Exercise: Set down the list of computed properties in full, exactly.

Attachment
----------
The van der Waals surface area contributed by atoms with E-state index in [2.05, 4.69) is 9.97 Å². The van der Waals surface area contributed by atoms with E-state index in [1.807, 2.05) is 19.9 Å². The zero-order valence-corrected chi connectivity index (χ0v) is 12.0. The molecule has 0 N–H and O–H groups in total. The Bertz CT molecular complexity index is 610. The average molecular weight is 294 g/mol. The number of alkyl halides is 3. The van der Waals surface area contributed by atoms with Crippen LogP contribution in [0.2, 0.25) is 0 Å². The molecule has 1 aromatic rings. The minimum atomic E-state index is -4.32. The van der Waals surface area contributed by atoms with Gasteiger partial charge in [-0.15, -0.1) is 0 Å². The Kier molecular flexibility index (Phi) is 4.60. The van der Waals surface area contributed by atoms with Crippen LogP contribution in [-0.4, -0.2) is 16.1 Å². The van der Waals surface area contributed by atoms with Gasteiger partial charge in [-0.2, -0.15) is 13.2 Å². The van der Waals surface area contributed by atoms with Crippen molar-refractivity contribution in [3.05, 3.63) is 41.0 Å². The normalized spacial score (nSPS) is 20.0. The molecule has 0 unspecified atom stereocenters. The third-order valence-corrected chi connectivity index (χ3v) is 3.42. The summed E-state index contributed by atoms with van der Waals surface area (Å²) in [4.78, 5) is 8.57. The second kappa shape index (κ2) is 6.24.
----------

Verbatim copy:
The van der Waals surface area contributed by atoms with E-state index in [2.05, 4.69) is 9.97 Å². The van der Waals surface area contributed by atoms with E-state index in [1.807, 2.05) is 19.9 Å². The zero-order valence-corrected chi connectivity index (χ0v) is 12.0. The molecule has 0 N–H and O–H groups in total. The Bertz CT molecular complexity index is 610. The average molecular weight is 294 g/mol. The number of alkyl halides is 3. The van der Waals surface area contributed by atoms with Crippen LogP contribution in [0.2, 0.25) is 0 Å². The molecule has 1 aromatic rings. The minimum atomic E-state index is -4.32. The van der Waals surface area contributed by atoms with Gasteiger partial charge in [-0.15, -0.1) is 0 Å². The Kier molecular flexibility index (Phi) is 4.60. The van der Waals surface area contributed by atoms with Crippen LogP contribution in [-0.4, -0.2) is 16.1 Å². The van der Waals surface area contributed by atoms with Gasteiger partial charge in [-0.2, -0.15) is 13.2 Å². The van der Waals surface area contributed by atoms with Crippen molar-refractivity contribution in [3.05, 3.63) is 41.0 Å². The normalized spacial score (nSPS) is 20.0. The molecule has 0 unspecified atom stereocenters. The third-order valence-corrected chi connectivity index (χ3v) is 3.42. The summed E-state index contributed by atoms with van der Waals surface area (Å²) in [4.78, 5) is 8.57. The second kappa shape index (κ2) is 6.24.